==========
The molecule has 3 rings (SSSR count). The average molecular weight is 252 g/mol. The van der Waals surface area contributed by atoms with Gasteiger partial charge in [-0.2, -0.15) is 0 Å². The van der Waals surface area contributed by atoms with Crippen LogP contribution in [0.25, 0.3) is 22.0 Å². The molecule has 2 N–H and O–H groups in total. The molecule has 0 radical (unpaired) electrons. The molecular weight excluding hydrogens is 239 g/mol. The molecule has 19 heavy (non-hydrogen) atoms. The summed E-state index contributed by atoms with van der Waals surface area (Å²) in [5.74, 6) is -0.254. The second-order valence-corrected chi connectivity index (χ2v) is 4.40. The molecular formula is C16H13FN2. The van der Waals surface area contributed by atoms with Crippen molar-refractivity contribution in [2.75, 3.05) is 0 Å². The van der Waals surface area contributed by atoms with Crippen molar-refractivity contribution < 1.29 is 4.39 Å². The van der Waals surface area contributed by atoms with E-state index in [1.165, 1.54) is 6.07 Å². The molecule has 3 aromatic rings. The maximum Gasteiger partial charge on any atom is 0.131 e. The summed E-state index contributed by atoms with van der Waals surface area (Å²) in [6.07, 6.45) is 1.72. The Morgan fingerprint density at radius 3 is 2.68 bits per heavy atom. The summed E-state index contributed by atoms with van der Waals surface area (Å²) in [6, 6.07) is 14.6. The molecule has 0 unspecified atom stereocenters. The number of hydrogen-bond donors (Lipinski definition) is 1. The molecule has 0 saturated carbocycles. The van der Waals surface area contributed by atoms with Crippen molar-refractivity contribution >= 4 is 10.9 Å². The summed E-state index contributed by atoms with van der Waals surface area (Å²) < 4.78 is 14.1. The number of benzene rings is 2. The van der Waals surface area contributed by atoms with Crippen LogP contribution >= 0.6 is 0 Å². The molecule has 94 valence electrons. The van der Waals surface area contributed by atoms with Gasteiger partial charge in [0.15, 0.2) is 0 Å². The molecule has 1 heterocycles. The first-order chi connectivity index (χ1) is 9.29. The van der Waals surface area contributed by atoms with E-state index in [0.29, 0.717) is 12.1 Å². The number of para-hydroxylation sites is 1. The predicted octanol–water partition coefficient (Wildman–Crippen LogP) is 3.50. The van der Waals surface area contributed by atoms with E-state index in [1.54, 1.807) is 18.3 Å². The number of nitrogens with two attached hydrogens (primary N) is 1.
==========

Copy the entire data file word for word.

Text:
The molecule has 3 rings (SSSR count). The average molecular weight is 252 g/mol. The van der Waals surface area contributed by atoms with Gasteiger partial charge in [-0.2, -0.15) is 0 Å². The van der Waals surface area contributed by atoms with Crippen LogP contribution in [0.25, 0.3) is 22.0 Å². The molecule has 2 N–H and O–H groups in total. The molecule has 0 radical (unpaired) electrons. The molecular weight excluding hydrogens is 239 g/mol. The molecule has 19 heavy (non-hydrogen) atoms. The summed E-state index contributed by atoms with van der Waals surface area (Å²) in [5.74, 6) is -0.254. The second-order valence-corrected chi connectivity index (χ2v) is 4.40. The molecular formula is C16H13FN2. The van der Waals surface area contributed by atoms with Crippen molar-refractivity contribution in [2.75, 3.05) is 0 Å². The van der Waals surface area contributed by atoms with Crippen molar-refractivity contribution < 1.29 is 4.39 Å². The van der Waals surface area contributed by atoms with E-state index in [1.165, 1.54) is 6.07 Å². The molecule has 3 aromatic rings. The maximum Gasteiger partial charge on any atom is 0.131 e. The summed E-state index contributed by atoms with van der Waals surface area (Å²) in [6.07, 6.45) is 1.72. The Morgan fingerprint density at radius 3 is 2.68 bits per heavy atom. The summed E-state index contributed by atoms with van der Waals surface area (Å²) in [6, 6.07) is 14.6. The molecule has 0 unspecified atom stereocenters. The number of hydrogen-bond donors (Lipinski definition) is 1. The molecule has 0 saturated carbocycles. The van der Waals surface area contributed by atoms with Crippen molar-refractivity contribution >= 4 is 10.9 Å². The summed E-state index contributed by atoms with van der Waals surface area (Å²) < 4.78 is 14.1. The number of benzene rings is 2. The van der Waals surface area contributed by atoms with Crippen LogP contribution >= 0.6 is 0 Å². The molecule has 94 valence electrons. The van der Waals surface area contributed by atoms with Gasteiger partial charge in [0.15, 0.2) is 0 Å². The molecule has 1 heterocycles. The first-order chi connectivity index (χ1) is 9.29. The van der Waals surface area contributed by atoms with E-state index in [0.29, 0.717) is 12.1 Å². The number of para-hydroxylation sites is 1. The predicted octanol–water partition coefficient (Wildman–Crippen LogP) is 3.50. The van der Waals surface area contributed by atoms with E-state index in [1.54, 1.807) is 18.3 Å². The number of nitrogens with two attached hydrogens (primary N) is 1.